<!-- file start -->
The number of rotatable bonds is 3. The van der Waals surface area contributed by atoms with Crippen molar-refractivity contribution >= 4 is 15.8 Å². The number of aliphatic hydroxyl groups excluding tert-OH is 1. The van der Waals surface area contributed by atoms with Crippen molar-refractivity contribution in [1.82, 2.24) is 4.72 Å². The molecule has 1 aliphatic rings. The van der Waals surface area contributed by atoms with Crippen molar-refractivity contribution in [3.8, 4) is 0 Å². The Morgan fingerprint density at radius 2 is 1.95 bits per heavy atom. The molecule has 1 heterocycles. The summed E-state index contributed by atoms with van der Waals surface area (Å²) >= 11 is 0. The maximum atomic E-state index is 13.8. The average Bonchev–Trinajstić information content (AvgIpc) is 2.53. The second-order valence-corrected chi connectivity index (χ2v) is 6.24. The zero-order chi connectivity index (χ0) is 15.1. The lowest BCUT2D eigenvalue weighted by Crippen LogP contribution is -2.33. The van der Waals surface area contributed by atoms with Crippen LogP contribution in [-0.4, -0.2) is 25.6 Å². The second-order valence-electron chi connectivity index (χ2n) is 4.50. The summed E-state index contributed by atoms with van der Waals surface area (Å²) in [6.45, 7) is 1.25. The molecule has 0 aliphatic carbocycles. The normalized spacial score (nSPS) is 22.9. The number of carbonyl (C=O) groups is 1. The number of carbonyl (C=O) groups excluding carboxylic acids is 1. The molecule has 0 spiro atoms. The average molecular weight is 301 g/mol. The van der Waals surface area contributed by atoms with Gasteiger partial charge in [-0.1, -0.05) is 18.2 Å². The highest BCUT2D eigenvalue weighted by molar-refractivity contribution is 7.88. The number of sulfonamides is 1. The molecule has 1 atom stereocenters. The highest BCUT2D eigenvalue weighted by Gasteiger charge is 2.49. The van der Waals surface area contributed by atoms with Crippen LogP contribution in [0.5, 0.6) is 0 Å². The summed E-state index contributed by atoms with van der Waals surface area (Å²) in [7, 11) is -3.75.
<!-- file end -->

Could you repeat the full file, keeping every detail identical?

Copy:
The number of rotatable bonds is 3. The van der Waals surface area contributed by atoms with Crippen molar-refractivity contribution >= 4 is 15.8 Å². The number of aliphatic hydroxyl groups excluding tert-OH is 1. The van der Waals surface area contributed by atoms with Crippen molar-refractivity contribution in [1.82, 2.24) is 4.72 Å². The molecule has 1 aliphatic rings. The van der Waals surface area contributed by atoms with Crippen molar-refractivity contribution in [3.8, 4) is 0 Å². The Morgan fingerprint density at radius 2 is 1.95 bits per heavy atom. The molecule has 1 heterocycles. The summed E-state index contributed by atoms with van der Waals surface area (Å²) >= 11 is 0. The maximum atomic E-state index is 13.8. The average Bonchev–Trinajstić information content (AvgIpc) is 2.53. The second-order valence-corrected chi connectivity index (χ2v) is 6.24. The zero-order chi connectivity index (χ0) is 15.1. The lowest BCUT2D eigenvalue weighted by Crippen LogP contribution is -2.33. The van der Waals surface area contributed by atoms with Crippen LogP contribution in [-0.4, -0.2) is 25.6 Å². The second-order valence-electron chi connectivity index (χ2n) is 4.50. The summed E-state index contributed by atoms with van der Waals surface area (Å²) in [6.45, 7) is 1.25. The molecule has 0 aliphatic carbocycles. The normalized spacial score (nSPS) is 22.9. The number of carbonyl (C=O) groups is 1. The number of carbonyl (C=O) groups excluding carboxylic acids is 1. The molecule has 0 spiro atoms. The average molecular weight is 301 g/mol. The van der Waals surface area contributed by atoms with Gasteiger partial charge in [-0.1, -0.05) is 18.2 Å². The highest BCUT2D eigenvalue weighted by molar-refractivity contribution is 7.88. The number of sulfonamides is 1. The molecule has 1 atom stereocenters. The highest BCUT2D eigenvalue weighted by Gasteiger charge is 2.49. The van der Waals surface area contributed by atoms with Crippen LogP contribution in [0.5, 0.6) is 0 Å². The summed E-state index contributed by atoms with van der Waals surface area (Å²) in [7, 11) is -3.75.